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Disentangling relationships between physiology, morphology, diet, and gut microbial diversity in American Kestrel nestlings


Houtz, Jennifer; Melo, Mercy; Therrien, Jean-Francois; Cornell, Allison (2023), Disentangling relationships between physiology, morphology, diet, and gut microbial diversity in American Kestrel nestlings, Dryad, Dataset,


Gut microbiota are increasingly recognized as important drivers of host health and fitness across vertebrate taxa. Given that gut microbial composition is directly influenced by the environment, gut microbiota may also serve as an eco-physiological mechanism connecting host ecology, such as diet, and physiology. Although gut microbiota have been well-studied in mammalian systems, little is known about how gut microbial diversity and composition impact morphological and physiological development in wild birds. Here, we characterized both diet and gut microbial diversity of free-living American kestrel (Falco sparverius) nestlings throughout development to test whether gut microbial diversity predicts host morphological and physiological traits in either contemporary or time-lagged manners. Gut microbial alpha diversity on day 21 of nestling development was positively correlated with diet alpha diversity representative of the majority of nestling development (days 5–20). Gut microbial alpha diversity early in development was negatively correlated with body mass in both contemporary and time-lagged manners. Gut microbial alpha diversity early in development was positively correlated with blood glucose later in development. As nestlings experience rapid growth demands in preparation to fledge, these time-lagged associations may indicate that gut microbial diversity at early critical developmental windows may determine the future trajectory of morphological and physiological traits underlying metabolism that ultimately impact fitness.


Sample Collection

We monitored American kestrel (Falco sparverius) nest-boxes in Berks, Lehigh, and Schuylkill Counties, Pennsylvania, USA beginning in early May 2018 and 2019 to document occupancy, egg-laying date, and hatching as described in Cornell et al. (2021). In 2018, we sampled 12 nestlings from 4 nests, and in 2019 we sampled 32 nestlings from 10 nests (n = 44 nestlings total). On days 7, 14, and 21 after hatching (hatch day = day 0), we removed nestlings from the nest and collected morphometrics, blood samples, and fecal samples between 8:00 and 12:00 hours (following university IACUC and US Fish and Wildlife Service banding permits). Birds were sexed on day 21 from coloration of primary feathers: blue for males and brown for females (Smallwood and Bird 2020). We measured mass to the nearest 0.01 g using a digital scale. We banded nestlings with uniquely colored temporary leg bands (Darvic Wraparound 1FB, 5.5 mm, Avinet) on day 7 for identification within nests and banded with USGS aluminum bands on day 21. To characterize gut microbial diversity, we collected fecal samples (n = 131 total) from nestlings by abdominal palpation in sterile collection containers. We swabbed fecal matter with sterile flocked swabs (Puritan Medical Products Company LLC, Guilford, ME, USA) placed in autoclaved microcentrifuge tubes. We stored fecal samples on ice in the field and then at -80°C until DNA extractions.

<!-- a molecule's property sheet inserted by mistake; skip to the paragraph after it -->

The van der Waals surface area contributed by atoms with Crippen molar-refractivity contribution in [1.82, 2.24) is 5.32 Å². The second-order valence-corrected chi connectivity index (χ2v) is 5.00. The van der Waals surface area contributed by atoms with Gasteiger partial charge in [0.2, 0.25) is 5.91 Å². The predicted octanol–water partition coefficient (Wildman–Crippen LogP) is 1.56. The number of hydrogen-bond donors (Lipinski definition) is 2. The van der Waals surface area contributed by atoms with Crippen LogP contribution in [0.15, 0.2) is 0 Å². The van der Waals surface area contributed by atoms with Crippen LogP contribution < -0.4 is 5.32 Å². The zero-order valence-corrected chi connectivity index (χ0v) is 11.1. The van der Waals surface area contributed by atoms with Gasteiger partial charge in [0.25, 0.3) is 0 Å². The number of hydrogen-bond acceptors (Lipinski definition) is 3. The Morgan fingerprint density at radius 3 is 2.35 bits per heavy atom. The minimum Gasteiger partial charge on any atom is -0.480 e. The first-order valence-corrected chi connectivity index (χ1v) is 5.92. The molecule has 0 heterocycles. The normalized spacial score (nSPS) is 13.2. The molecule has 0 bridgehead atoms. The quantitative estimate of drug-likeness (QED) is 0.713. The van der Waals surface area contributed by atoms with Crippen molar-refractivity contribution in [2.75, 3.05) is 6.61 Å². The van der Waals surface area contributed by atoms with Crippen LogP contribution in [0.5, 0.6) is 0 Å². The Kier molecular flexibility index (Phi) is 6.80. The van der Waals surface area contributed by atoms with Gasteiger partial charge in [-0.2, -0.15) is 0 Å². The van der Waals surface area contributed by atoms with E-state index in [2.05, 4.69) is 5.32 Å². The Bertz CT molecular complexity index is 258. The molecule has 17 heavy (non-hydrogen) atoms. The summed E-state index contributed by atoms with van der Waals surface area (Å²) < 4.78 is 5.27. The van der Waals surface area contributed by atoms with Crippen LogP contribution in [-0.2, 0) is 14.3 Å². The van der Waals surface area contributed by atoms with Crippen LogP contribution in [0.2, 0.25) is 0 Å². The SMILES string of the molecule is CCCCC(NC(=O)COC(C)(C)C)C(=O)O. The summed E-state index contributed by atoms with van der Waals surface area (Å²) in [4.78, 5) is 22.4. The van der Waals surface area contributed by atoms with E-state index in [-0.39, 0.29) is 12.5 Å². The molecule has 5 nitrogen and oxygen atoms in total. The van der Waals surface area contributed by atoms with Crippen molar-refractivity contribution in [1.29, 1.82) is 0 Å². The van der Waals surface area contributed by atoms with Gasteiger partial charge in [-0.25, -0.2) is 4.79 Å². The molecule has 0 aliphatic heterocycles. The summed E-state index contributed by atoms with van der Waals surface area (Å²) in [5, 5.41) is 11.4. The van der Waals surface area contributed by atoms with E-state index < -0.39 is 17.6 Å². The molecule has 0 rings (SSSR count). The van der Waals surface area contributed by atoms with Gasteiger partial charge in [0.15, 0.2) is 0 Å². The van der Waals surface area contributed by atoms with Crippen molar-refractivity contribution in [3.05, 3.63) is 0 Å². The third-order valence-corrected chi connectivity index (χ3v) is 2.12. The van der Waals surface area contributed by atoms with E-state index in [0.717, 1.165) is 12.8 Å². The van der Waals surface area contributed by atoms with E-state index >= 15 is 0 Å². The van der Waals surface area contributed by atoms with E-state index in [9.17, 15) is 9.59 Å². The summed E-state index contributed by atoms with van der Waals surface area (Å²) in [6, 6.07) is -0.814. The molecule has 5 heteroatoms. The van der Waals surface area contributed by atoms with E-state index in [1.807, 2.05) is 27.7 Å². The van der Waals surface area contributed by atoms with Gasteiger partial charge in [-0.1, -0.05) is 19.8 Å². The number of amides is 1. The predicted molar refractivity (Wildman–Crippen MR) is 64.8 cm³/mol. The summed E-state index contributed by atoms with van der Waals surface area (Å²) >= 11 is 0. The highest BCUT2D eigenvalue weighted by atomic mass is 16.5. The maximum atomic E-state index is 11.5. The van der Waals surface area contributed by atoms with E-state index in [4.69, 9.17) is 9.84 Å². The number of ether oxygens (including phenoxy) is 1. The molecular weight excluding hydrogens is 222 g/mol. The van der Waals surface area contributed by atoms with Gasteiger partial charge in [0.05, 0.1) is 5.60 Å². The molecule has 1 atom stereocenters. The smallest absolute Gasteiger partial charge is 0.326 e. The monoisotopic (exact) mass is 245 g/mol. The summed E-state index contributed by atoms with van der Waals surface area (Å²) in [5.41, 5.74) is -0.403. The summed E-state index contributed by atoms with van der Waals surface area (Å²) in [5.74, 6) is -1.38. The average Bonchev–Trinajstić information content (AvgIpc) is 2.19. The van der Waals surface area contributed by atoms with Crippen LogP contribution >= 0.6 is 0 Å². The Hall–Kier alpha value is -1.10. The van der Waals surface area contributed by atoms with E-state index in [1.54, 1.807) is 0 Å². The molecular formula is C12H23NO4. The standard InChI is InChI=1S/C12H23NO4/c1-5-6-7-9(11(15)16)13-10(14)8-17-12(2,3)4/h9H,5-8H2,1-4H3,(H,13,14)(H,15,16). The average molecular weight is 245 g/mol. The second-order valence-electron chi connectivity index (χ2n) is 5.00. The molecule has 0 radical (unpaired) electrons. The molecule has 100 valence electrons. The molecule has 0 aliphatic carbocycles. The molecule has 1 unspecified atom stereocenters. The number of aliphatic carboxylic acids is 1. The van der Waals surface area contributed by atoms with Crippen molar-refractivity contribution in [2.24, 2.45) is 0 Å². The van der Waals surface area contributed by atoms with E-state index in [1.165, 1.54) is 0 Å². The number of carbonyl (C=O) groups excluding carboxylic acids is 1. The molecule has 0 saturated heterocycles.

DNA Extractions, PCR, and Sequencing

We extracted DNA from whole swabs using DNeasy PowerSoil Pro DNA Isolation Kits (Qiagen Inc., Valencia, CA, USA) following the manufacturer’s protocol. We amplified the V4 region of the 16S rRNA gene (i.e., a universal marker gene for bacteria and archaea) using the primers 515F and 806R with Illumina adapters added. We followed the Earth Microbiome Project 16S Illumina Amplicon protocol (Caporaso et al. 2011, Caporaso et al. 2012) except for using 10 μl total reaction volumes instead of 25 μl. Each PCR reaction was run in triplicate and included 5 μl of 2x Platinum Hot Start Master Mix (Invitrogen, Waltham, MA, USA), 0.5 μl of 10 μM primers, 3 μl of nuclease free water, and 1 μl of template DNA. Cycling conditions were 3 minutes at 94°C followed by 35 cycles of 94°C for 45 seconds, 50°C for 60 seconds, and 72°C for 90 seconds before a final extension at 72°C for 10 minutes.

We pooled the three replicate reactions for each sample and ran a 1% agarose gel to confirm that amplification was successful for the V4 region of the 16S rRNA gene (~350 bp). Each PCR run included negative controls (nuclease free water in place of template DNA but were not sequenced). We also extracted, amplified, and sequenced 4 negative kit reagent controls. We submitted our final pooled PCR products to the Cornell Biotechnology Resource Center for quantification, normalization, library preparation, and sequencing in one Illumina MiSeq paired-end 2 x 250 bp run (n = 131 fecal samples, n = 4 negative controls).

The sequences included in this dataset are the raw forward and reverse FASTQ files associated with each sample.

Usage notes

We have included scripts for QIIME2 (version 2021.11) and R (version 4.2.1). See READMe for more information.



Blake-Nuttall Avian Research Grant

Beta Beta Beta Student Research Grant

Penn State Altoona Research and Development Grant